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 Individual or group.NameOrganizationGroup NameLead ContactContact OrganizationQuestion 1Question 2Question 2 CommentsQuestion 3Question 3 CommentsQuestion 4 Comments
Group  SERC ATCWGDoug BaileyTennessee Valley Authority Yes Yes  
Group  WECC Market Interface Committee / Sub Commtt? ATC Task ForceW. Shannon BlackSMUDMOD-30, M13 and M14 as drafted require the TSP to be "capable" of demonstration but do not require actual demonstration. The WECC Team suggests a minor rewrite to state, "The TSP shall demonstrate that..." This shifts the measurement from the TSP's mere capability to an actual performance. Yes Yes Should the term "dispatch order" in MOD-30, R6.1.2 be a capitalized defined term?
IndividualJack Cashin/Barry GreenEPSA   Through this revision process, some of the MOD standards have included an explicit requirement for consistency between planning assumptions and modeling assumptions used in calculation of ATC. In particular, requirement 6.1 of the previous version of MOD 030 included such a requirement and we believe it should be retained.  No comment no commentno comment
IndividualJim UseldingerKansas City Power & Light   The Transmission Service Provider should be added along with the TOP for these functions in all requirements.Yes Yes  
IndividualPaul RochaCenterPoint Energy        The group of standards is for ATC and TRM methodologies that are not used in ERCOT. CenterPoint Energy is concerned that ERCOT might have to adopt the ATC and TRM methodologies prescribed in these standards, which we believe would not add value to the ERCOT region and could increase congestion in the region. Accordingly, CenterPoint Energy previously submitted comments to these standards asking for an exemption for the ERCOT region. We find the proposed standards unacceptable unless the following provision is added to each standard: This standard does not apply to ERCOT or any other region that operates as a single control area.
Group  WECC Market Interface Committee ATC Task ForceW. Shannon BlackSMUD MOD-30, M13 and M14 as drafted require the TSP to be "capable" of demonstration but do not require actual demonstration. The WECC Team suggests a minor rewrite to state, "The TSP shall demonstrate that..." This shifts the measurement from the TSP's mere capability to an actual performance. Yes Yes Should the term "dispatch order" in MOD-030, R6.1.2 be a capitalized defined term?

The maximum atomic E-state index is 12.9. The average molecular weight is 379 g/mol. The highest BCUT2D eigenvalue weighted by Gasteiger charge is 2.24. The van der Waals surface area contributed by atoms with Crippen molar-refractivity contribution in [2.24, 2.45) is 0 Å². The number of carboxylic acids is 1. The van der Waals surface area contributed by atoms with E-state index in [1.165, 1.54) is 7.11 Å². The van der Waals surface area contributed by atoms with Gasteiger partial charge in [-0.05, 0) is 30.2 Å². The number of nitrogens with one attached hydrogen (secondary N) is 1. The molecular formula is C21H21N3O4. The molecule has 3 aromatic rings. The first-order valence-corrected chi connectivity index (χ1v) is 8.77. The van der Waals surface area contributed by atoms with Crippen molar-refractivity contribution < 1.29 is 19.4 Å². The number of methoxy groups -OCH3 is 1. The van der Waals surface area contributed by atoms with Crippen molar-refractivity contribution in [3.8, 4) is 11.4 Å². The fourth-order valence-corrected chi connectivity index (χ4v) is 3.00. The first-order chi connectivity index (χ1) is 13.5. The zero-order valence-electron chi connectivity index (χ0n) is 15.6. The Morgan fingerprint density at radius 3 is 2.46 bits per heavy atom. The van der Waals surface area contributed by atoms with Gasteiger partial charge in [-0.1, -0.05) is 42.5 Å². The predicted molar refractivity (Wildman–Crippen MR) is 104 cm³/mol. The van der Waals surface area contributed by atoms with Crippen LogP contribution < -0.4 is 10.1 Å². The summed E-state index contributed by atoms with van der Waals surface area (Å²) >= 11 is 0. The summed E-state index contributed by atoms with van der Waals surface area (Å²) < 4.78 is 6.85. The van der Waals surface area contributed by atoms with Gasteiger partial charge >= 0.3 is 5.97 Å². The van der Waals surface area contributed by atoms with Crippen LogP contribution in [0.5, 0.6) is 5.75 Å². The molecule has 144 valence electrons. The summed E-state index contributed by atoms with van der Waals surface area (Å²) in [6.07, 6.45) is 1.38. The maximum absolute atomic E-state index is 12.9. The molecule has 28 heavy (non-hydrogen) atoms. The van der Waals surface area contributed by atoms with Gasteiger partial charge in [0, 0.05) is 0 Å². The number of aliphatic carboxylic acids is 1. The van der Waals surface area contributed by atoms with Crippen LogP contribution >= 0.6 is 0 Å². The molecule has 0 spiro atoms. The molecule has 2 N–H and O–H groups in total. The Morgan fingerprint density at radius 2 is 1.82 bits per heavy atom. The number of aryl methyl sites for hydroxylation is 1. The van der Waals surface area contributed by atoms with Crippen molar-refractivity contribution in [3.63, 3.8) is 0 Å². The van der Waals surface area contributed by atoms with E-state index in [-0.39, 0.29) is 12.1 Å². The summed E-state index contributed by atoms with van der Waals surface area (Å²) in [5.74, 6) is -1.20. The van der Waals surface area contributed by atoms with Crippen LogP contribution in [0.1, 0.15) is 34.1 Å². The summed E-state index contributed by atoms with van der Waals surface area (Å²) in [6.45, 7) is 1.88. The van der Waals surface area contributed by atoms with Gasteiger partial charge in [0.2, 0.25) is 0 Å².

IndividualH. Steven MyersERCOT ISO   Requirement 1: I suggest modifying the requirement to state: "The Transmission Service Provider with ATC Path(s) shall include in its “Available Transfer Capability Implementation Document” (ATCID)." Requirement 2: I suggest modifying the requirement to state: "The Transmission Operator with ATC Path(s) shall perform the following:" Requirement 3: I suggest modifying the requirement to state: "The Transmission Operator with ATC Path(s) shall make available to the Transmission Service Provider with ATC Path(s) a Transmission model to determine Available Flowgate Capability (AFC) that meets the following criteria:" Requirement 4: I suggest modifying the requirement to state: "When calculating AFCs, the Transmission Service Provider with ATC Path(s) shall represent the impact of Transmission Service as follows:" Requirement 5: I suggest modifying the requirement to state: "When calculating AFCs, the Transmission Service Provider with ATC Path(s) shall:" Requirement 6: I suggest modifying the requirement to state: "When calculating the impact of ETC for firm commitments (ETCFi) for all time periods for a Flowgate, the Transmission Service Provider with ATC Path(s) shall sum the following:" Requirement 7: I suggest modifying the requirement to state: "When calculating the impact of ETC for non-firm commitments (ETCNFi) for all time periods for a Flowgate the Transmission Service Provider with ATC Path(s) shall sum:" Requirement 8: I suggest modifying the requirement to state: "When calculating firm AFC for a Flowgate for a specified period, the Transmission Service Provider with ATC Path(s) shall use the following algorithm:" Requirement 9: I suggest modifying the requirement to state: "When calculating non-firm AFC for a Flowgate for a specified period, the Transmission Service Provider with ATC Path(s) shall use the following algorithm:" Requirement 10: I suggest modifying the requirement to state: "Each Transmission Service Provider with ATC Path(s) shall recalculate AFC, utilizing the updated models described in R3.3, R3.4, and R5, at a minimum on the following frequency:" Requirement 11: I suggest modifying the requirement to state: "When converting Flowgate AFCs to ATCs (and TFCs to TTCs) for ATC Paths, the Transmission Service Provider with ATC Path(s) shall convert those values based on the following algorithm:"    I suggest modifying the Applicability section to state: "4.1.1 Each Transmission Operator with ATC Path(s) that uses the Flowgate Methodology to support the calculation of Available Transfer Capabilities (ATCs) for ATC Paths." "4.1.2 Each Transmission Service Provider with ATC Path(s) that uses the Flowgate Methodology to calculate ATCs for ATC Paths."